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Author shares her childhood weight struggle
Journalist Abby Ellin speaks to Flowery Branch High freshmen about obesity and body image issues in the school's gymnasium Wednesday afternoon. - photo by Scott Rogers | The Times

Abby Ellin was a 12-year-old with an extra 10 or 15 pounds, she told students at Gainesville and Flowery Branch high schools on Wednesday.

She remembers her grandmother telling her she was too fat. She needed to lose the extra weight or she couldn't come to visit her in Florida.

"What she was trying to do was inspire me to lose weight and inspire me to feel good and inspire me to be healthy. But it ended up having the opposite effect," Ellin said.
She didn't lose the weight. For the next few years she struggled with those extra pounds and at 16 she sent herself to "fat camp."

She kept going to the camps for six years. She said the experience was eye-opening.

"What I learned was that a lot of these people, a lot of my friends, their weight was because of eating," she said. "Food was sort of this emotion thing for them; it was an outlet."

Her experience with being both a camper and working at weight-loss camps inspired her to write "Teenage Waistland: A former fat kid weighs in on living large, losing weight and how parents can (and can't) help."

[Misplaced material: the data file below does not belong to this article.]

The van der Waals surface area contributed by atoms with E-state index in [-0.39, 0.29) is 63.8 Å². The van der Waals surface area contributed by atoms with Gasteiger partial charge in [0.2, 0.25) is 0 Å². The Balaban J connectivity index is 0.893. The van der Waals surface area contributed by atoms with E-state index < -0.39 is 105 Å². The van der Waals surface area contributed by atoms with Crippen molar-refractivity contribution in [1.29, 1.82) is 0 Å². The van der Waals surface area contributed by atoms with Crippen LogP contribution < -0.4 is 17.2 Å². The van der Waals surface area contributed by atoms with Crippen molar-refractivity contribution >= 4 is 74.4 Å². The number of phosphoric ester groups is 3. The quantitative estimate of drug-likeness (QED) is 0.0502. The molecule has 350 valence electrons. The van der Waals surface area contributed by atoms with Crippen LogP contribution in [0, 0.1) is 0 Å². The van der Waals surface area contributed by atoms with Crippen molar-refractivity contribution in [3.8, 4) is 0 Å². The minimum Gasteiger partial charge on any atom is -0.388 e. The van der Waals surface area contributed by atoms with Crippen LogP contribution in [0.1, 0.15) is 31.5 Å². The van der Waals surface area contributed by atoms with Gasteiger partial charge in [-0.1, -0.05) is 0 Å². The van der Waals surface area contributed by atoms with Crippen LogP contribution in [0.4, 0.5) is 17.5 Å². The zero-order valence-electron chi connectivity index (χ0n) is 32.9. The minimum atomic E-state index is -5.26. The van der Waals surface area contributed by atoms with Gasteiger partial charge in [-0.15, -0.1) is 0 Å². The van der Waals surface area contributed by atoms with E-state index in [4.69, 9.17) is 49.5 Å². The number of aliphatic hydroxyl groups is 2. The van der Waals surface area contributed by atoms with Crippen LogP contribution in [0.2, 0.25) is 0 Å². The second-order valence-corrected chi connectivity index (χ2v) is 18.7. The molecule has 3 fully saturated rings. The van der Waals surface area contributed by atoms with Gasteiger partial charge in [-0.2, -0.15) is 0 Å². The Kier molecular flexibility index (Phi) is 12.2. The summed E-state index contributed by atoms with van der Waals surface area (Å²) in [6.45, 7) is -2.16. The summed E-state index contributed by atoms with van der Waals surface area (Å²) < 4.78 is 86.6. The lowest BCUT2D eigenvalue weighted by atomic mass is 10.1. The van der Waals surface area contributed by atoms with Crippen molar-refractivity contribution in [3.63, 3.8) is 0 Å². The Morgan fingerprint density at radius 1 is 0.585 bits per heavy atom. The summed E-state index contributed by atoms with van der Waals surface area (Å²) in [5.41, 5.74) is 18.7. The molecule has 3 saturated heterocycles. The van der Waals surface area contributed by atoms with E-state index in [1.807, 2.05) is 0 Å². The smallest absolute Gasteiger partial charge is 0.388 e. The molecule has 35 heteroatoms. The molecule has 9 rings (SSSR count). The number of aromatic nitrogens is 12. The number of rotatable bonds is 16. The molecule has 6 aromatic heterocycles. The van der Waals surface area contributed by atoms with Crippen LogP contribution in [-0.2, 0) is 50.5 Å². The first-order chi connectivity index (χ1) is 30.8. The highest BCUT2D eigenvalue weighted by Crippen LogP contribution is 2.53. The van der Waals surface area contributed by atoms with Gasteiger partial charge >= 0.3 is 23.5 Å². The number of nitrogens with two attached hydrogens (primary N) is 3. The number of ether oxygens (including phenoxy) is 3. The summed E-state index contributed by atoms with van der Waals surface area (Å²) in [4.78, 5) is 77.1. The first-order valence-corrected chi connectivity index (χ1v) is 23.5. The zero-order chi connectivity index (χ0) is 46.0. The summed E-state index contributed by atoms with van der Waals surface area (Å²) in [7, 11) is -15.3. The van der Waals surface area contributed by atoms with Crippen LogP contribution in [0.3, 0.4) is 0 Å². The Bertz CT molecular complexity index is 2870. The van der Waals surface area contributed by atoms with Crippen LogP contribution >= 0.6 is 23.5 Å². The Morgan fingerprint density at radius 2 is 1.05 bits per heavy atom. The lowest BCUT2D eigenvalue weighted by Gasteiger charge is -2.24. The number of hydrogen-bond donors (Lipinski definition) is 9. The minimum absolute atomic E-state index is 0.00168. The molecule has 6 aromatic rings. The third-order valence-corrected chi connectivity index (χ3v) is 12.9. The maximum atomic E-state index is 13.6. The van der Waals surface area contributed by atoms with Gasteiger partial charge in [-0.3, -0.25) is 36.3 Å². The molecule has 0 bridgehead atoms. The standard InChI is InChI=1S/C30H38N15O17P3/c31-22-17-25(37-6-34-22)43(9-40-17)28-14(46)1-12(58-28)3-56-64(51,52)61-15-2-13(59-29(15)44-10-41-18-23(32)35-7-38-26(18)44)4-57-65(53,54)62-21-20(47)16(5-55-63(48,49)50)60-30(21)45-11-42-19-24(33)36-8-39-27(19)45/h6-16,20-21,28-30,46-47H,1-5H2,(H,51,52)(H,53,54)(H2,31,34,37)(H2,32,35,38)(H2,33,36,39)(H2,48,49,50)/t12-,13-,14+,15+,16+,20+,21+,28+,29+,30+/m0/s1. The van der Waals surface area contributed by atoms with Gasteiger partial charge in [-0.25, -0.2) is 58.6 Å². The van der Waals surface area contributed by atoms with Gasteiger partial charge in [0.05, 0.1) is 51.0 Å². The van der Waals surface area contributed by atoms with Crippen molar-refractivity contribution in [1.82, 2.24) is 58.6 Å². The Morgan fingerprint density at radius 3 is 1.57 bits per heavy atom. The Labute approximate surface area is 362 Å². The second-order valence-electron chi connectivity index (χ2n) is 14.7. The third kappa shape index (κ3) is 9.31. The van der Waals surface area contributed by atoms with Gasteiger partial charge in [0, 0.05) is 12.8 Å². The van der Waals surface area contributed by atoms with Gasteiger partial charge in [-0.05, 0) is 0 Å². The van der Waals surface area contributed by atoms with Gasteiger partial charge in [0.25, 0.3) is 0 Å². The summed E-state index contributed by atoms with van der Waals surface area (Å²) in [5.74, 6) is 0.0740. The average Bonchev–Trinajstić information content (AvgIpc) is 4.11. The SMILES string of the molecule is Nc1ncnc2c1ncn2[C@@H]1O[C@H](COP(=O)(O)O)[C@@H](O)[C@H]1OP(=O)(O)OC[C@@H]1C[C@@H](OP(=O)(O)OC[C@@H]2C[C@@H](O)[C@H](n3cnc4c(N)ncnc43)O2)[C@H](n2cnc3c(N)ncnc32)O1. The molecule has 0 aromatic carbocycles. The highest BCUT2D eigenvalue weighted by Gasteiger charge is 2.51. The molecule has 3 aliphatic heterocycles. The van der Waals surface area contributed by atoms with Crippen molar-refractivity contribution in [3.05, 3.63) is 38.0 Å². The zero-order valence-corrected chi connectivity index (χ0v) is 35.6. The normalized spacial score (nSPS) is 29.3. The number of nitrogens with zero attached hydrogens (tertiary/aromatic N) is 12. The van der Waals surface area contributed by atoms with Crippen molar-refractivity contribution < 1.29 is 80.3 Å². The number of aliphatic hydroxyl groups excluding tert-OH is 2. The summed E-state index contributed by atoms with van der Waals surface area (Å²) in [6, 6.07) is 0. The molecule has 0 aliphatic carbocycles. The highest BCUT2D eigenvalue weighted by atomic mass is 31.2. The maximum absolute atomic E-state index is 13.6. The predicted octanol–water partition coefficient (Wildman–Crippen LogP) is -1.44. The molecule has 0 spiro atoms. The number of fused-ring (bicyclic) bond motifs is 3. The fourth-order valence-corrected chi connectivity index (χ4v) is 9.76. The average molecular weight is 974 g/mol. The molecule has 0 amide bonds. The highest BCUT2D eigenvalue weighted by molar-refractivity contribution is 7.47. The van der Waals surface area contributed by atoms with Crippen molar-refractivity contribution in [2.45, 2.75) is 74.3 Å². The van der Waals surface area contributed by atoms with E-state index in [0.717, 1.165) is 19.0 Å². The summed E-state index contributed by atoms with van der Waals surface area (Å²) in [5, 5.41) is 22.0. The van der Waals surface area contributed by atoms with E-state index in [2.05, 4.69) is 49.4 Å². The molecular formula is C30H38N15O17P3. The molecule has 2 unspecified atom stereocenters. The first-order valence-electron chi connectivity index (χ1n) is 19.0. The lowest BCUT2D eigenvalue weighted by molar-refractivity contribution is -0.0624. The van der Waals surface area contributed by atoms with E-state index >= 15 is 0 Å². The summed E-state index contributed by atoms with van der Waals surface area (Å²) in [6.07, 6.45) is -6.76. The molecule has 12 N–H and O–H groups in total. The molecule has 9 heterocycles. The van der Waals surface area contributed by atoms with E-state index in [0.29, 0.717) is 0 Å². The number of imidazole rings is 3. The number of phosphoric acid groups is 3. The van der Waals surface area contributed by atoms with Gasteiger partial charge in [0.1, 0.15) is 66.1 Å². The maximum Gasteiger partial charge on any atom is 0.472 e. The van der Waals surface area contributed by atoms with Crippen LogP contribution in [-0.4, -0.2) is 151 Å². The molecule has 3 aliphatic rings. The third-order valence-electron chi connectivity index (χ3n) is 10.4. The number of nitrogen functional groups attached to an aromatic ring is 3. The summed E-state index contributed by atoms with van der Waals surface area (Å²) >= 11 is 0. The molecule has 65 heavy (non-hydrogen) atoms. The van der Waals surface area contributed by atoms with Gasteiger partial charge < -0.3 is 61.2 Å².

"I always wanted to write about this because I wanted to give a voice to people who were struggling with their weight and their bodies and their health because I think it is so hard," Ellin said.

While writing her book she investigated what works and what doesn't for teenagers trying to lose weight.

She told the students she learned from talking to doctors, parents, teens and support groups that there isn't a one-size-fits-all solution.

"If you want to lose weight and you want to get in shape and be healthy it's got to be your own responsibility," Ellin said.

Ellin said there are benefits to adding exercise and eating healthy that go further than just looking better. Eating nutritious foods and increasing activity will give the students more energy and a better mood.

Senior Katie Woods and sophomore Rachel Funk sat in the front row to listen to Ellin speak. As softball players they consider themselves active but admit they don't pay very much attention to what they eat.

"I thought it was very helpful. I learned a lot from her," Woods said. "Like just not to think because you weigh an extra 10 pounds that you're obese. And that eating healthy helps you out and not just exercising."

Woods said she thinks weight and health are topics her classmates often think about but don't really talk about. She said hearing Ellin's story will help some students open up.

"I think that a lot of times people learn about it in health class and they read it out of a book and that makes it all boring. But she made it easy to understand because she had a story and she knew how to tell it better," Funk said.

Ellin gave her insight to two local schools Wednesday. She spoke to students at Gainesville High School in the morning and spoke to freshmen later at Flowery Branch High School.

Ellin encouraged the teens to visit a website,, that she edits. The site offers help to mothers of teen girls about ways to open a dialogue and live a healthier life.